NEW YORK (TheStreet) -- It was a brutal day on Wall Street as crude oil plunged below $50 a barrel, punishing oil stocks and dealing a hefty blow to the broader stock market.
Stock losses escalated through the afternoon session with the S&P 500 closing at mid-December levels, down 1.8%, and suffering its first four-day losing streak in 13 months. The Dow Jones Industrial Average tanked 331 points, or 1.9%, and the Nasdaq dropped 1.6%.
Crude has been under immense downward pressure as major global oil suppliers face a standoff in who will cut production levels first to address weakening demand. West Texas Intermediate, currently more than half its mid-summer peak, tanked 5.4% over the session to a fresh 5 ½-year low of $49.87.
"This is the oil market's version of Newton's third law of market, with a market in motion tending to stay in motion unless acted upon by an outside force," Citi's Timothy Evans wrote in a report.
Extending losses on Monday, Russia reported oil production at a post-Soviet record and Iraq saw its highest oil exports since 1980. On the flipside, the U.S. dollar surged and gold added 1.7% to $1,207.20 an ounce.
"The price of gold is higher and price of oil is down significantly. That's an unusual combination," said James Abate, chief information officer of Centre Funds, in a call. "What it signifiies to me is the fact that, contrary to the expected broad-based positive stimulative benefits to the consumer portion of the economy, the continuing sharp collapse in oil prices is indicative of an economic slowdown due to falling demand."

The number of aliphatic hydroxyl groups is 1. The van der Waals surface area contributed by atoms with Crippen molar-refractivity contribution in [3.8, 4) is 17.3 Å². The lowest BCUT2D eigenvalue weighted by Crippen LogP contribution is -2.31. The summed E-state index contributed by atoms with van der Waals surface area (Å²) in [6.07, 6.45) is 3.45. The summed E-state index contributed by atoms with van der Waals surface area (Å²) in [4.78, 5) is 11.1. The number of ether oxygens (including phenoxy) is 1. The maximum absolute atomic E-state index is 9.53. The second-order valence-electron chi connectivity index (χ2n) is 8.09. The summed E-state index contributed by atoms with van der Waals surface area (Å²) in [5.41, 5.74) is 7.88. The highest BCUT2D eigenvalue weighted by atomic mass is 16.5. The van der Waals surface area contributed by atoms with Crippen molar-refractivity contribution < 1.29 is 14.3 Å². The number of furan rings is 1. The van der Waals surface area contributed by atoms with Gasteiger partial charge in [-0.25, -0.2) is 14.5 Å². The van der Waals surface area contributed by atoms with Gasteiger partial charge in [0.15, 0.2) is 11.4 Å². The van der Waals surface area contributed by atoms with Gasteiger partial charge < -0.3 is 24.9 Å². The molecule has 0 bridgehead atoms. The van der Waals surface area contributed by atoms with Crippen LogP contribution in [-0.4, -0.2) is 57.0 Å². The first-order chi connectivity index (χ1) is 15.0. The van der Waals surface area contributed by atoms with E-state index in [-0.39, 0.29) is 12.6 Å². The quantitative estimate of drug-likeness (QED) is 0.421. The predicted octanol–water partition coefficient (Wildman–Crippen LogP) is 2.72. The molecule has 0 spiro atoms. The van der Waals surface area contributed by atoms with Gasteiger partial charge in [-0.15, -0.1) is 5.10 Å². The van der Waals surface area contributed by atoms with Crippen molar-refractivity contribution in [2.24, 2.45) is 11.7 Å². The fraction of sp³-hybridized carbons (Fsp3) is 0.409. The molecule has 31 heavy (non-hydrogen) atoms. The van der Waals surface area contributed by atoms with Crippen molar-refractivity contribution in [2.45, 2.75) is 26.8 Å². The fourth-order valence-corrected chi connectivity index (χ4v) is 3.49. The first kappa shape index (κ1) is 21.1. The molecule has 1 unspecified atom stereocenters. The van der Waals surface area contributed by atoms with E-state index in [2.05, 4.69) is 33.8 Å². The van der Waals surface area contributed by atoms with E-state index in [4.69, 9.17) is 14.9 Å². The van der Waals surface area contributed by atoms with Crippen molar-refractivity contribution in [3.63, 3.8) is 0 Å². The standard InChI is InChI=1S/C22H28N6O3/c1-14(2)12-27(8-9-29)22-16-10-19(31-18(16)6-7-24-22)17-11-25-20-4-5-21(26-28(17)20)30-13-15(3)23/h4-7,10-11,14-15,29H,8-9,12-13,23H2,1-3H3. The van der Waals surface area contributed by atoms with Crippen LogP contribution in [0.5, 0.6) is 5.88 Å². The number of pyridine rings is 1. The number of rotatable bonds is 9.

The energy sector led stock losses, with the Energy Select Sector SPDR ETF (XLE) down more than 4.1%. Large-cap oil companies Exxon Mobil (XOM) , Royal Dutch Shell (RDS.A) , Chevron (CVX) and BP (BP) plummeted, while small-cap oilers including Precision Drilling (PDS) , Halcon Resources (HK) and Oasis Petroleum (OAS) suffered some of the largest losses.
"The old phrase in energy is that the best cure for low prices is low prices. The only question is how it long it takes before the supply boom begins to dissipate," said S&P Capital IQ analyst Stewart Glickman in an email. "All of the capex that went into new wells in the last few years is generating incremental production growth."
The healthcare sector, though caught up in the broader selloff, managed to show some bright spots. Biopharmaceutical companies, in particular, were notably higher. Small-cap Cempra (CEMP) surged 7.3% on positive clinical trial results for its oral antibiotic treatment solithromycin, while larger companies Gilead Sciences (GILD) and Merck (MRK) climbed more than 1%.
Automakers sold off after reporting mixed sales for December. Ford (F) plummeted 3.9% as December sales increased 1.3%, below consensus that called for a 2.8% jump. General Motors (GM) countered fears its massive recalls would undercut sales, posting a 19.3% increase in vehicles sold, higher than a 13% estimate. But shares followed the auto sector lower, losing 1.5%. Honda (HMC) and Fiat Chrysler (FCAU) reported monthly sales below estimates, sending shares lower.
Analysts' actions also moved markets. Caterpillar (CAT) , the Dow's biggest loser, lost more than 5% on a downgrade to "underweight" from JPMorgan analysts. The revision was due to the construction equipment company's exposure to mining and oil markets.
Starbucks (SBUX) dumped 1.7% after Janney Montgomery downgraded to "neutral," arguing it likely faces difficulty in accelerating comparable-store growth.
-- Written by Keris Alison Lahiff in New York.